Will it be a bleak winter for the NHS?
The NHS knows it's coming, but the big question is whether it can do anything about it.
Winter is traditionally the toughest time for the health service, particularly for A&E departments.
Waiting times are often at their highest as hospitals struggle to cope with the rising number of patients coming through their doors with injury and illness.
And it looks like this year will be the worst one for a long time.
Last winter the NHS in England missed it's waiting time target from January to March as waits hit their longest for nearly a decade.
Any hopes that this was a one-off blip have already been dismissed. The summer was the worst on record for many years.
The major A&Es - known as type one - missed their four-hour waiting time target during the spring and summer.
It prompted Labour to accused the government of overseeing the "first summer A&E crisis in living memory".
Doctors are worried too. Bernadette Garrihy, of the College of Emergency Medicine, told BBC Radio 4's Today programme on Tuesday that staff were preparing for "what may be our worst winter yet".
"We have got severe weather problems on the way, increased incidence of respiratory tract infections - things like winter vomiting bugs - we know that this puts our departments under huge pressure."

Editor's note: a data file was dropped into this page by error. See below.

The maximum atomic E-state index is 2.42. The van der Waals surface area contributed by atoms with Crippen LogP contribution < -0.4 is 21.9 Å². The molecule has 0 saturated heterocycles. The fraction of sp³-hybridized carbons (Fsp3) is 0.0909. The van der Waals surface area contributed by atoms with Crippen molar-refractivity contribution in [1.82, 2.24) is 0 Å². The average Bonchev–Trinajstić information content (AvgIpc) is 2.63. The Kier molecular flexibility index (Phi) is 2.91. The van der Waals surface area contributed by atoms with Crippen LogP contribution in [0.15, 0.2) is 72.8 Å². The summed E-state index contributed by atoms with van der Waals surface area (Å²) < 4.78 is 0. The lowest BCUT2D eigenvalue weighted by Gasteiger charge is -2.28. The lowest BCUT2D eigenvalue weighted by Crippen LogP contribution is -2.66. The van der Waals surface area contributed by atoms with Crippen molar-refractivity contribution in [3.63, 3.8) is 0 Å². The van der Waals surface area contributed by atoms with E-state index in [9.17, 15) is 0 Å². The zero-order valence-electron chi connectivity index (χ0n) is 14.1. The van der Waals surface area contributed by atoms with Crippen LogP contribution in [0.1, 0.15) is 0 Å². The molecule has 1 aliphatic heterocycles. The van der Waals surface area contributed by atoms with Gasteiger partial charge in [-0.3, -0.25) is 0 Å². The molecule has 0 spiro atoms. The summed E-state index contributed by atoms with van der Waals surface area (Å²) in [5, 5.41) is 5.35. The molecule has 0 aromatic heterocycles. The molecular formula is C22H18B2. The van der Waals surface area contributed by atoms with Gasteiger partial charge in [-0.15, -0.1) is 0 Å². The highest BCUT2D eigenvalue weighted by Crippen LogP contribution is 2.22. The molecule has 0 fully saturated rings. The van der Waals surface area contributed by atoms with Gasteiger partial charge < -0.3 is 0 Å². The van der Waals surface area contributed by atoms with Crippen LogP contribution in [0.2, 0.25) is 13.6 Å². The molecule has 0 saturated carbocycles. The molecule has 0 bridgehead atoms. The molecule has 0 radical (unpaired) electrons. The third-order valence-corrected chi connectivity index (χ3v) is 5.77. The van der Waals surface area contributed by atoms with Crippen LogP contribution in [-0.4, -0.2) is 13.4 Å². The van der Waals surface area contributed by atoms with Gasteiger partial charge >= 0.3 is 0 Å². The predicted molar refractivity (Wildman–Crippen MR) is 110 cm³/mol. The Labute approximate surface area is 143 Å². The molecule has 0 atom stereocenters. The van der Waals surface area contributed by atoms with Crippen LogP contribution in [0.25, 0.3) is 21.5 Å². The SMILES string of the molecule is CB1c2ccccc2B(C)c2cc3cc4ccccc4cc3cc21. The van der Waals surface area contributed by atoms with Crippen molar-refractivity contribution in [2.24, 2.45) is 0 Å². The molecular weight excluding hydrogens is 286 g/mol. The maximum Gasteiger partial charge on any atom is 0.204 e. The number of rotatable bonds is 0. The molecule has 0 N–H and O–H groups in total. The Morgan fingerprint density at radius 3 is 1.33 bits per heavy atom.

But NHS England's medical director Prof Sir Bruce Keogh says plans are in place to help relieve the pressure.
The government made an extra £250m available in the summer to help this winter. Another £250m will follow in a year's time.
This is going direct to the worst-hit A&Es as well as surrounding community services, such as getting pharmacies to open longer.
The idea is to give patients with less serious conditions more options other than A&E.
Sir Bruce believes the early planning this year will help "decongest" some of the pressure points.
But it is clear the problems are much more deep-routed than that.
A quarter of visits to A&E lead to an emergency admission, suggesting many patients do in fact have a serious health issue that needs treating and, therefore, cannot be diverted to other parts of the health service.
These have been rising since the late 1990s. A National Audit Office report published last week showed rates had risen by 47% in the past 15 years.
Of these, a fifth are estimated to be avoidable - that is to say if the patient received better care in the first place the emergency would not have materialised.
The frail elderly are the major cause of these admissions, presenting with problems such as urinary tract infections and pneumonia.
This shows if better support was available in the community there could be a significant reduction in demands on A&E.
However, tackling this requires long-term solutions - something NHS England has already recognised as it has set up a review of the whole system.
The plans for the future are to be unveiled later this month, but it will be several years before they have an impact.
For the time being, those on the front-line in the NHS are bracing themselves for the a long, hard slog in the coming months.